You’ve heard about a trendy new spot that sells fruit sandwiches. What are fruit sandwiches? You have no idea, but you’re eager to find out!
Sadly, when you arrive at the store, the line is out the door and around the block. Undeterred, you hatch a plan to find out how many people are in line before you.
You tap the person in front of you and ask them how many people are ahead of them. They have no idea, (the line is huge!) so they ask you to wait a moment and tap the person in front of them, repeating this process through the line.
Finally, the second to last person taps the person at the front of the line. Nobody is ahead of them, so they reply “It’s just me so: one person!”. Then this message is repeated back down the line.
The next person says “okay, there was one person ahead of me, I’ll add myself… I can tell the person behind me: 2 people in line.”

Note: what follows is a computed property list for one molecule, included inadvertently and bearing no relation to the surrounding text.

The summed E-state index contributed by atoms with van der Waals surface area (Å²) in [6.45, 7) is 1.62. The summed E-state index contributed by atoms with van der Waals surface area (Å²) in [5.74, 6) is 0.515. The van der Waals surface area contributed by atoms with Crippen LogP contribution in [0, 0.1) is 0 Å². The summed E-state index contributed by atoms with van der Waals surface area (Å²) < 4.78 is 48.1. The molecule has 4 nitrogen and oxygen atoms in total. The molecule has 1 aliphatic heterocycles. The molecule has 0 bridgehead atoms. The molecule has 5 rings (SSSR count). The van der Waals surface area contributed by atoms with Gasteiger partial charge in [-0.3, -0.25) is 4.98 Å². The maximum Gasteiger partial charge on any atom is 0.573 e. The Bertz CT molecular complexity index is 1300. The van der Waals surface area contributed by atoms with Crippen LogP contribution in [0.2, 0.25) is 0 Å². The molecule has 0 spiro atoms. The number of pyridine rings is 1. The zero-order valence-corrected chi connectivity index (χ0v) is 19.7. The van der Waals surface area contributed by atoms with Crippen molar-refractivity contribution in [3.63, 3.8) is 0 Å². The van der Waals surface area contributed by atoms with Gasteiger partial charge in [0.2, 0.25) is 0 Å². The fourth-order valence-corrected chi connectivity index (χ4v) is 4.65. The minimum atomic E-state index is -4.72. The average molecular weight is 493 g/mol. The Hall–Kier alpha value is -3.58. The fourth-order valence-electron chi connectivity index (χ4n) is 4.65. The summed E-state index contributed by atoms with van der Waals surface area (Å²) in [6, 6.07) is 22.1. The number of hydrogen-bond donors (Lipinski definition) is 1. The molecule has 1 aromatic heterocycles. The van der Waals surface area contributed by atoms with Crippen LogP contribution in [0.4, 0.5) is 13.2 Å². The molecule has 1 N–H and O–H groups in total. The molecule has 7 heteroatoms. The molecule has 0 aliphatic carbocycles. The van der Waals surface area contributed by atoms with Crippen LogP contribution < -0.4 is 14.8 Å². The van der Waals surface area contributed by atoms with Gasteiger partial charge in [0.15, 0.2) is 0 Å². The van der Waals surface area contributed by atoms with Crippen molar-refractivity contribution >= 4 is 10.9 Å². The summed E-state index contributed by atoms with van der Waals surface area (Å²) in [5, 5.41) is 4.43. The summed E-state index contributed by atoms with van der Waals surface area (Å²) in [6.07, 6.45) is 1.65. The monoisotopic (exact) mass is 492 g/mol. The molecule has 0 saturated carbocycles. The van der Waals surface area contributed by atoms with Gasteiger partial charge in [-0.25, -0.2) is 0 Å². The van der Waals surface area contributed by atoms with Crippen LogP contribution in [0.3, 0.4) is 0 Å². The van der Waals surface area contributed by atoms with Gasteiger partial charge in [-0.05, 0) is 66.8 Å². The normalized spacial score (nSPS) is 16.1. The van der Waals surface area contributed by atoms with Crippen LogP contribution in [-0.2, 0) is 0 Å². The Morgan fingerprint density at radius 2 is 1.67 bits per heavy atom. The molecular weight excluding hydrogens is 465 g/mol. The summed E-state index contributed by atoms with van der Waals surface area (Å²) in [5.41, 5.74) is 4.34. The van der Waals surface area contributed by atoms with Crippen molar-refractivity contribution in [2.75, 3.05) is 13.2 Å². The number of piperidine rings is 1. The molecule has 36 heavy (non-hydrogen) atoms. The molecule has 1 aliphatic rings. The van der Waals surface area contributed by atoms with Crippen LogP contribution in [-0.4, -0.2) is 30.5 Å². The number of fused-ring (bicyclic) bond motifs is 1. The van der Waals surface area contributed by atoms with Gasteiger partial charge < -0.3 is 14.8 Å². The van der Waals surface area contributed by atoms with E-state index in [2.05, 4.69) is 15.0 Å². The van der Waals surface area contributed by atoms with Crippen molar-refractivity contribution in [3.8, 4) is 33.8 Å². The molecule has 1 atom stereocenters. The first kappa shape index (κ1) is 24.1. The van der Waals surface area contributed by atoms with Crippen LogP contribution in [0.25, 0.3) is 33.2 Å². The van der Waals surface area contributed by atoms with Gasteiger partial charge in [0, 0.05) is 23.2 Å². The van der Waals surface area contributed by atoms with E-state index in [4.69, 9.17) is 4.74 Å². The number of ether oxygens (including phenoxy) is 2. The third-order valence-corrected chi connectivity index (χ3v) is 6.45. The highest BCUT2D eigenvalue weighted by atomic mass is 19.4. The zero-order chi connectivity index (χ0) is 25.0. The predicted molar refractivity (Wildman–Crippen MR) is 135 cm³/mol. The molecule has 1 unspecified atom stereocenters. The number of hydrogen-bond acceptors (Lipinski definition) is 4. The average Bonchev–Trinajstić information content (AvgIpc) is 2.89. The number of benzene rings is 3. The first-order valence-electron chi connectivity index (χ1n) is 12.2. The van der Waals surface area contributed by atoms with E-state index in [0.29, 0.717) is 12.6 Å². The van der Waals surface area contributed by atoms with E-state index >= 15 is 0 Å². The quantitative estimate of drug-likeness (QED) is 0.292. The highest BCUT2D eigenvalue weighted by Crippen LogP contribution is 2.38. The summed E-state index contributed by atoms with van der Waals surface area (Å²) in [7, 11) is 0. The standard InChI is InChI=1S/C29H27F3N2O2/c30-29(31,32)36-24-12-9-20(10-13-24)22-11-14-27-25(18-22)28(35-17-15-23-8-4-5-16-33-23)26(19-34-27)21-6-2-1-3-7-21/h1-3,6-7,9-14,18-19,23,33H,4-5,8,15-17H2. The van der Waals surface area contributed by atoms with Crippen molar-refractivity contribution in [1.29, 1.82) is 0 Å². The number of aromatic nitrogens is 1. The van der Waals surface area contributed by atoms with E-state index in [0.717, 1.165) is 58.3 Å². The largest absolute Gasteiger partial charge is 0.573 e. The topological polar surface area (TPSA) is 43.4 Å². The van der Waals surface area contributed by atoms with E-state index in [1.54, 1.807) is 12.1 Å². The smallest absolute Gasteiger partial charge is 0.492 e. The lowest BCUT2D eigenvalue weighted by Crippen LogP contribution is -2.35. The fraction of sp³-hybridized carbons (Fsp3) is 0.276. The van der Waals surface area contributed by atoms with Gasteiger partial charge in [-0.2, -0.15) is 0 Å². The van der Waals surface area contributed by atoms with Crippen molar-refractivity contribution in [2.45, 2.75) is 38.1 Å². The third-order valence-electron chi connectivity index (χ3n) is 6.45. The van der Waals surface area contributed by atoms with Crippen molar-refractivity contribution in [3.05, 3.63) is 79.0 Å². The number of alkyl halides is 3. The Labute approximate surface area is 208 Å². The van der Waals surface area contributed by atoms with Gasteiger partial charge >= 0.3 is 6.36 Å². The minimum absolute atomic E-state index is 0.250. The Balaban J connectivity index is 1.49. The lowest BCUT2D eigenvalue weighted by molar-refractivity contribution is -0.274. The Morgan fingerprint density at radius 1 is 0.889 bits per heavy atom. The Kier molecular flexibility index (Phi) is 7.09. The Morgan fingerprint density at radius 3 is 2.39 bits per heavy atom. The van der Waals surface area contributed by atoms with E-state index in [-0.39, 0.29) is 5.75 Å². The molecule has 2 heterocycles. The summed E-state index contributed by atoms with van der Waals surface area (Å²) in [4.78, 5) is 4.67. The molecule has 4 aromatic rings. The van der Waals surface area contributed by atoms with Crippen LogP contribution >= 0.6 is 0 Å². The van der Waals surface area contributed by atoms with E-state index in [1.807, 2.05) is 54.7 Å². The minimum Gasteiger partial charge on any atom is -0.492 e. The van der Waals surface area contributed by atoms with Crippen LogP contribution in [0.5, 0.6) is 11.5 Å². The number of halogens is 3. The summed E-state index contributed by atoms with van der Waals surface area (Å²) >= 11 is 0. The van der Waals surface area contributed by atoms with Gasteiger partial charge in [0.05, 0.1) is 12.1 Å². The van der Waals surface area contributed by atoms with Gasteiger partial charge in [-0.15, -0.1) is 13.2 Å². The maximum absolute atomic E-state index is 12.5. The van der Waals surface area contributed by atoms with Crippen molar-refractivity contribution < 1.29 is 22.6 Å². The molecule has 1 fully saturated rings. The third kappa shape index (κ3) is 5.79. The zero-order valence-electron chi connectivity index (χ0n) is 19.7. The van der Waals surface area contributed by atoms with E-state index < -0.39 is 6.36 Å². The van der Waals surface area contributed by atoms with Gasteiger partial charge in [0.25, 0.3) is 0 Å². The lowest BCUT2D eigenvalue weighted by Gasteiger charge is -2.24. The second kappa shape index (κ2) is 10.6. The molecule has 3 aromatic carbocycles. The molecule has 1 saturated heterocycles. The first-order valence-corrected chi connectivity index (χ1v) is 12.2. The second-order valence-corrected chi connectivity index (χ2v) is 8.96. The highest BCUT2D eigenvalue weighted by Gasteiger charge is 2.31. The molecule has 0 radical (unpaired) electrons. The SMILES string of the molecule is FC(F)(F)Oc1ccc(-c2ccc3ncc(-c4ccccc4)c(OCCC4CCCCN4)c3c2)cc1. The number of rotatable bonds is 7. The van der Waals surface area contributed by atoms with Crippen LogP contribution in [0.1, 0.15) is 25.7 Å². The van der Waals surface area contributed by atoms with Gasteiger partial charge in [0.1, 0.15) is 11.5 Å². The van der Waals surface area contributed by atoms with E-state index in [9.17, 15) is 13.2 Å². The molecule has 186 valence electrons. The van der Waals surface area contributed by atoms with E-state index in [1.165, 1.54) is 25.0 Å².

Each person waiting for a reply:
This chain eventually reaches you with the final number. Your plan was a success!
You executed a recursive strategy. The “function” of asking a person involved asking a person. The self-referential logic can seem like it goes on forever, but each question brings you closer to the front of the line where no more people are asked about the line.
Your approach had two aspects which are essential to recursive thinking. Break the problem into two possibilities:
We repeat Step 2 with a different input which brings us closer to Step 1.
What are the repetitive parts of your strategy?
When did things stop repeating? Why?